NPS

Mountain Lion
Mountain lions are the largest predators found in the Grand Canyon. There are 18 native South American, 25 native North American, and 40 English names for this species, and the most common are puma, cougar, panther, and catamount. Humans in Grand Canyon have no reason to fear mountain lions because they do not see humans as prey. For mountain lions however, being hit by cars is a common cause of death. Please use caution while driving, especially on East Rim Drive!

 
Mule Deer

Mule Deer

NPS Eric Hope

Mule Deer
"Mule" or "Burro Deer" are very common to western North America. Mule Deer have no canine teeth, multi-part stomaches for food storage. You can identify them from other species of deer by their "slotting" or irregular leap. The most noticeable differences between white-tailed and mule deer are the size of their ears which more closely resemble that of a mule. They also have a distinctive tail coloration and the configuration of their antlers.

 
Ringtail

Ringtail

NPS

Ringtail
This small mammal, often called a ringtail cat, miner's cat, or bassarisk, is Arizona’s state mammal. It is a common, albeit rarely-seen, member of Grand Canyon’s fauna. The musky smell they excrete deters would be predators such as foxes, coyotes, bobcats, and mountain lions.

 
Where are the Mammals?
Riparian:
Of the 34 mammal species found along the Colorado River corridor, 15 are rodents and eight are bats. River otters may have disappeared from the park in the last decade and muskrats are extremely rare. However, an increase in the population size and distribution of beavers has occurred seen since the construction of Glen Canyon Dam. Beavers cut willows, cottonwoods, and shrubs for food, and can significantly affect the riparian vegetation. Other rodents, such as antelope squirrels and pocket mice, are mostly omnivorous, using many different vegetation types. Grand Canyon bats typically roost in desert uplands, but forage on the abundance of insects along the river and its tributaries.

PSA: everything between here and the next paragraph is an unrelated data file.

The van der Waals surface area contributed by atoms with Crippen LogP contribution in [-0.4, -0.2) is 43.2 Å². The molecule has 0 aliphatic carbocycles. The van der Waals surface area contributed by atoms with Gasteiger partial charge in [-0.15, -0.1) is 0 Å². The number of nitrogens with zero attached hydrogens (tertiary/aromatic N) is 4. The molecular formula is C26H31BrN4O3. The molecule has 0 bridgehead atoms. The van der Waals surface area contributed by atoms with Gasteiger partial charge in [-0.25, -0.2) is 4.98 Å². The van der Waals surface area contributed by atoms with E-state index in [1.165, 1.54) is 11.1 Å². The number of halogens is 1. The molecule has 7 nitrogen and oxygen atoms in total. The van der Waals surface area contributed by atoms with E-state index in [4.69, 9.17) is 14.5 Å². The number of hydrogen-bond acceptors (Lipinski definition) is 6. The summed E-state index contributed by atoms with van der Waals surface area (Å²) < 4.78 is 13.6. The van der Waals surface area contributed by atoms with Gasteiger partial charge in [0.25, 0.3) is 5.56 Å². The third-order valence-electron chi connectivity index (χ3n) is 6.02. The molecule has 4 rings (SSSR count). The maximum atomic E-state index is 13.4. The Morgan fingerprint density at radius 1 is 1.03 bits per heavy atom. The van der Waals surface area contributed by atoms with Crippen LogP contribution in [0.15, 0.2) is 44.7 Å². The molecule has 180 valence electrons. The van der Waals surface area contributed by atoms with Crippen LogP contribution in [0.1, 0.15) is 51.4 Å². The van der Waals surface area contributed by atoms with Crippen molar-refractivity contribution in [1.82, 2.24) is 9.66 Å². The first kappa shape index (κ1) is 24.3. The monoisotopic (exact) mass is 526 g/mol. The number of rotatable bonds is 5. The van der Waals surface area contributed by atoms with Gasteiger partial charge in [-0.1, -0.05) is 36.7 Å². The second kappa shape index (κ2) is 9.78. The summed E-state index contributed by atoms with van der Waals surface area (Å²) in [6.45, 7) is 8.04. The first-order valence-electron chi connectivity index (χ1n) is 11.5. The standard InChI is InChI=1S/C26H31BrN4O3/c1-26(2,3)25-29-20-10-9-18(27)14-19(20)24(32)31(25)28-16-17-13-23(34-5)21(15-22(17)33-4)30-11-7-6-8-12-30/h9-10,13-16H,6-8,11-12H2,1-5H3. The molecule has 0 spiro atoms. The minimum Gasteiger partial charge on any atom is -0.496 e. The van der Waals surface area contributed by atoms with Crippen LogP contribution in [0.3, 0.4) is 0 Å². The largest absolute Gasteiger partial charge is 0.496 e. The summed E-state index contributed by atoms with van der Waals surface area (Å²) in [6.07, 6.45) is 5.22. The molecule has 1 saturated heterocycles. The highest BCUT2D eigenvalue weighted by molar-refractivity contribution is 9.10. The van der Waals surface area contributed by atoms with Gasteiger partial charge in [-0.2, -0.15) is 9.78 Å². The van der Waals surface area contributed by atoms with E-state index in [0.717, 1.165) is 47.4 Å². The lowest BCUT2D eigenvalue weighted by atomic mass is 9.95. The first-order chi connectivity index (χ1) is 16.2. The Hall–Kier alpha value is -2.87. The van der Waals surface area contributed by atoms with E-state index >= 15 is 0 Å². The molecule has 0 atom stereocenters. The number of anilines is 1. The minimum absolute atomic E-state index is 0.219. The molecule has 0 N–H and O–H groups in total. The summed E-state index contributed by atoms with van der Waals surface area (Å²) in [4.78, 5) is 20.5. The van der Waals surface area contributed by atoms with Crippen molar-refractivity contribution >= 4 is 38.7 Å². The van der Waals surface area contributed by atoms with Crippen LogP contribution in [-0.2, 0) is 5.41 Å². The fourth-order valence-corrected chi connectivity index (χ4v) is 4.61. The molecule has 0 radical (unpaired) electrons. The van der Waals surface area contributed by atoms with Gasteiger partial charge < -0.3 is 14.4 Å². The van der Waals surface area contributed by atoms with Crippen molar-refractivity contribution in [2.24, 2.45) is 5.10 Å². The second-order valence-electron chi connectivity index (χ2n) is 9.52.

In addition to bats, coyotes, ringtails, and spotted skunks are the most numerous riparian predators. They prey on invertebrates, rodents, and reptiles. Raccoon, weasel, bobcat, gray fox, and mountain lion are also present, but are much more rare. Mule deer and desert bighorn sheep are the ungulates that frequent the river corridor. Mule deer are generally not permanent residents along the river, but travel down from the rim when food and water resources there become scarce.

Desert Scrub:
The mammalian fauna in the woodland scrub community consists of 50 species, mostly rodents and bats. Three of the five Park woodrat species live in the desert scrub community. Many generations of woodrats inhabit the same middens, which can serve as valuable indicators of past climatic conditions and associated vegetation. Numerous caves in the inner canyon provide roost sites for migratory and resident bats. Maternity colonies are especially prone to disturbance from human exploration, and greater efforts are needed to inventory park caves for bats and establish protective measures where necessary.

Coniferous Forest:
The conifer forests provide habitat for 52 mammal species. Porcupines, shrews, red squirrels, tassel eared Kaibab and Abert squirrels, black bear, mule deer, and elk are found at the park's higher elevations on the Kaibab Plateau.

It is illegal to approach or feed wildlife in Grand Canyon National Park